I have recently posted several times- things like I'm incarcerated again, have I been bad. I'm incarcerated again, I've worked so many nights I feel like a vampire etc. People who know me now, know that means I am at work, but still they don't get the analogy. Truthfully, the nurses and respiratory therapists I work with don't get it either, as they will often reply "will then I'm incarcerated too." To which, I invariable respond, oh no you're not. You get bathroom breaks, lunch breaks, whatever breaks.. See there is a difference.

When I am at work overnight, there is only one of me, and I am in charge. Yes, I have my team, residents, nurse practitioners (during the day), fellows (sometimes) etc., but only one of me and ultimately everything that happens in my unit on my watch is my responsibility. That is the nature of the job. If I have done the teaching portion of my job well, than my team can handle 90% of what happens and so I hang in my office doing whatever it is that I do. However, we aren't allowed to leave, just in case. Invariably if I have a slow day and spend two hours getting work done in my office and then go to get food,or go to the restroom, or go outside- I'll get paged- invariably. Leading to my comment that we are really denied our civil liberties. There is no freedom for those hours, none.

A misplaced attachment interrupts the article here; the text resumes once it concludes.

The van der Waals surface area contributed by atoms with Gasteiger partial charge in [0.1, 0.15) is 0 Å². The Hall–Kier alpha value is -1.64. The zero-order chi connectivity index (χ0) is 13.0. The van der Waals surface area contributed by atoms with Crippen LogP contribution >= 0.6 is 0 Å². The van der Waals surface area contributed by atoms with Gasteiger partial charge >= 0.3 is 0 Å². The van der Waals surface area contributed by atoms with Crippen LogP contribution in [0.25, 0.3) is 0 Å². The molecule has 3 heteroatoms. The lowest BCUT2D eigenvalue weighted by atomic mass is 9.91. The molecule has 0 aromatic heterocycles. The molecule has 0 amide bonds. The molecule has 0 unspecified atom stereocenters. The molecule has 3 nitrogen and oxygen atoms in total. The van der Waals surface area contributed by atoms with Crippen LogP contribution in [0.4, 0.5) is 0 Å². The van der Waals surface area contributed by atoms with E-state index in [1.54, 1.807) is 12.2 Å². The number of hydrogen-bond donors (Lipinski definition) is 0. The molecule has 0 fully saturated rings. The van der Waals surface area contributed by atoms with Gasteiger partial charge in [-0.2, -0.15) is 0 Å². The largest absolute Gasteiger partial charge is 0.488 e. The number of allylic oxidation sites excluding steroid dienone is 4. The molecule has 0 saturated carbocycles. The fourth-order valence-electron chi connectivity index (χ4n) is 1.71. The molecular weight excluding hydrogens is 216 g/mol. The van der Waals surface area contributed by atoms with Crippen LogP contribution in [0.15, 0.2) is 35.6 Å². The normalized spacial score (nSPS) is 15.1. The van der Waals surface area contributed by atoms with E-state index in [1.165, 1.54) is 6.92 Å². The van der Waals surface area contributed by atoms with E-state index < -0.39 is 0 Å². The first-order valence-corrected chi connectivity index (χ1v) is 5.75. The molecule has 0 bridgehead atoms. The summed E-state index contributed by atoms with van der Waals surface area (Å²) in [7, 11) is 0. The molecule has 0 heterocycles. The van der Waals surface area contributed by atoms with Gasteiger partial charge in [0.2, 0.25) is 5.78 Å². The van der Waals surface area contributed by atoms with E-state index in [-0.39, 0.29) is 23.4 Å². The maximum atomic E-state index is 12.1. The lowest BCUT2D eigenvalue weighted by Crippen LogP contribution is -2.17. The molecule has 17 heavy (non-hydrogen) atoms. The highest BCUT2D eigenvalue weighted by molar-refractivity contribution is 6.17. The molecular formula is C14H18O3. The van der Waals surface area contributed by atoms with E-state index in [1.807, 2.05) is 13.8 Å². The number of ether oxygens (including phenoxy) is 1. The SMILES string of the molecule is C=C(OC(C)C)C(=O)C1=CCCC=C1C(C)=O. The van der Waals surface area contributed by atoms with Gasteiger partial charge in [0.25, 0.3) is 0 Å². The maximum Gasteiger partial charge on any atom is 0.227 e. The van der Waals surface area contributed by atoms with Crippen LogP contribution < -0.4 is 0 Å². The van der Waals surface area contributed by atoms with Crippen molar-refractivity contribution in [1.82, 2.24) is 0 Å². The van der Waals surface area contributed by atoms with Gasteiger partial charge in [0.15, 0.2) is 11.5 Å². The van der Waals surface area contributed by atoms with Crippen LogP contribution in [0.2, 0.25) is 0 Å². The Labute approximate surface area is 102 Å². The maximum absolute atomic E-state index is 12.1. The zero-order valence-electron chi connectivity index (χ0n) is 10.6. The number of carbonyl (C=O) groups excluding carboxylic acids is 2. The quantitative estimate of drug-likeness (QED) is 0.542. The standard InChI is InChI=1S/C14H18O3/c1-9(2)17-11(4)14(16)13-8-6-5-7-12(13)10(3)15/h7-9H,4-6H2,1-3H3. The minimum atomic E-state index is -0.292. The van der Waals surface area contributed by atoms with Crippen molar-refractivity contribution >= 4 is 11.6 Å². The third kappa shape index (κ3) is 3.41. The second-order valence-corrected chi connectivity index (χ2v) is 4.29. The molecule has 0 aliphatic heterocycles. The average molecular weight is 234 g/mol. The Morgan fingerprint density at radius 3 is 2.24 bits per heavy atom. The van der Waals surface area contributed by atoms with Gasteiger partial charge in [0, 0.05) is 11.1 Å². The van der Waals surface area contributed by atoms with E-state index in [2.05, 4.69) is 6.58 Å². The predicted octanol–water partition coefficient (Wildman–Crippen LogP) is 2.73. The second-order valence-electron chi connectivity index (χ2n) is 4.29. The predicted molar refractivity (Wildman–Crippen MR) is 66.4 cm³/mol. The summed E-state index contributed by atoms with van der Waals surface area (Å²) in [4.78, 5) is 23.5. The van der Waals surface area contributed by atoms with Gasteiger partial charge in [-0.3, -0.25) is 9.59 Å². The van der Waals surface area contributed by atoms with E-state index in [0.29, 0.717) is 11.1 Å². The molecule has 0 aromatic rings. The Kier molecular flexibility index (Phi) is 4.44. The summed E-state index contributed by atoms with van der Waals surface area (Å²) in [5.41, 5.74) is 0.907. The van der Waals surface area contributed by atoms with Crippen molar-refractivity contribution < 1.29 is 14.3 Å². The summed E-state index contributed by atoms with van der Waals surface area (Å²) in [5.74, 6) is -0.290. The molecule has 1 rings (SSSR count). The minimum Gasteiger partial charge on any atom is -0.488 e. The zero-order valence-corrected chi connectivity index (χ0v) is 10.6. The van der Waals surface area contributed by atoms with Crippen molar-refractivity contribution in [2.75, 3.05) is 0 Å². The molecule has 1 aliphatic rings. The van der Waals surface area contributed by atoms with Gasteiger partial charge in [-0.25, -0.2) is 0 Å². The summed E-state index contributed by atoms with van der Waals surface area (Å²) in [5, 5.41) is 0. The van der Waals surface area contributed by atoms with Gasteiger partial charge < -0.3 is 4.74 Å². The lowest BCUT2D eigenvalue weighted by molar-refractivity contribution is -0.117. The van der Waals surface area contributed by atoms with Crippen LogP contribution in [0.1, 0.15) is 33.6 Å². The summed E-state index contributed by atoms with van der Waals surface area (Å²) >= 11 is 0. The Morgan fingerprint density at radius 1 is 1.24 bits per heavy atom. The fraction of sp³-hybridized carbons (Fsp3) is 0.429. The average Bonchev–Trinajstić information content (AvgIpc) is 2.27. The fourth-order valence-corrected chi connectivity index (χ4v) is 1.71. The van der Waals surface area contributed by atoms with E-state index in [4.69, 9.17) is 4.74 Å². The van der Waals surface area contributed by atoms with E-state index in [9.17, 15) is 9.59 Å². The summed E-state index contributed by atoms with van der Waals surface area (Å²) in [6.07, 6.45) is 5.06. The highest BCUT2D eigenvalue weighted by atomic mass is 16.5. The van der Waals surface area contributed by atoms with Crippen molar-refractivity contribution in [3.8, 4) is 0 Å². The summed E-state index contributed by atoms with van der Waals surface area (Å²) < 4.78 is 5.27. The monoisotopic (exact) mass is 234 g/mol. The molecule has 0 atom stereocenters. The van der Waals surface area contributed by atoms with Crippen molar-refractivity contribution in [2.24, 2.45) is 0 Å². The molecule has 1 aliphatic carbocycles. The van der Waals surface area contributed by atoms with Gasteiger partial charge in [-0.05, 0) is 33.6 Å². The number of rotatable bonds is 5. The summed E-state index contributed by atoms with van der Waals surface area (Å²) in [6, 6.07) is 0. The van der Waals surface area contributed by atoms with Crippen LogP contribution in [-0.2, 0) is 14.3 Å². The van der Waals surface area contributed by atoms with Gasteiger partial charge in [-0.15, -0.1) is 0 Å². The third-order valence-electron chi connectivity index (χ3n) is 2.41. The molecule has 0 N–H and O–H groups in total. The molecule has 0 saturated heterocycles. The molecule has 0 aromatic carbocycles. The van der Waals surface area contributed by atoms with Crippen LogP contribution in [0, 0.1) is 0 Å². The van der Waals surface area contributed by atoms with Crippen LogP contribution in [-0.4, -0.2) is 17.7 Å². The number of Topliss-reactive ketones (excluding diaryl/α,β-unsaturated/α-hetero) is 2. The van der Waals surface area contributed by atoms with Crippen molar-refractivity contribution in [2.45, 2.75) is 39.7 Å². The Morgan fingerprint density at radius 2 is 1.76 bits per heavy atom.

Don't take this to mean I don't like my job, I do. I know that I am good at what I do. Take my recent 24 hour Saturday call, one of my friends on twitter made fun of me for not working too hard since I was tweeting. My response was "no one wants to know the truth of what I do." I believe that and trust me THAT wasn't a fun day, but I know that I left the babies better off than when I got there even the one who died peacefully in his parents arms. I know this, but still sometimes, it would be nice to be able to have a few moments to relax, at least to not be responsible while in the restroom. I'm just saying. So yes, it does feel like I'm incarcerated, held at the mercy of my little charges illnesses for the sentence imposed on me (tonight, only 14 hours). I hope that I do right by them. That is my overarching wish in my job to do right by the babies.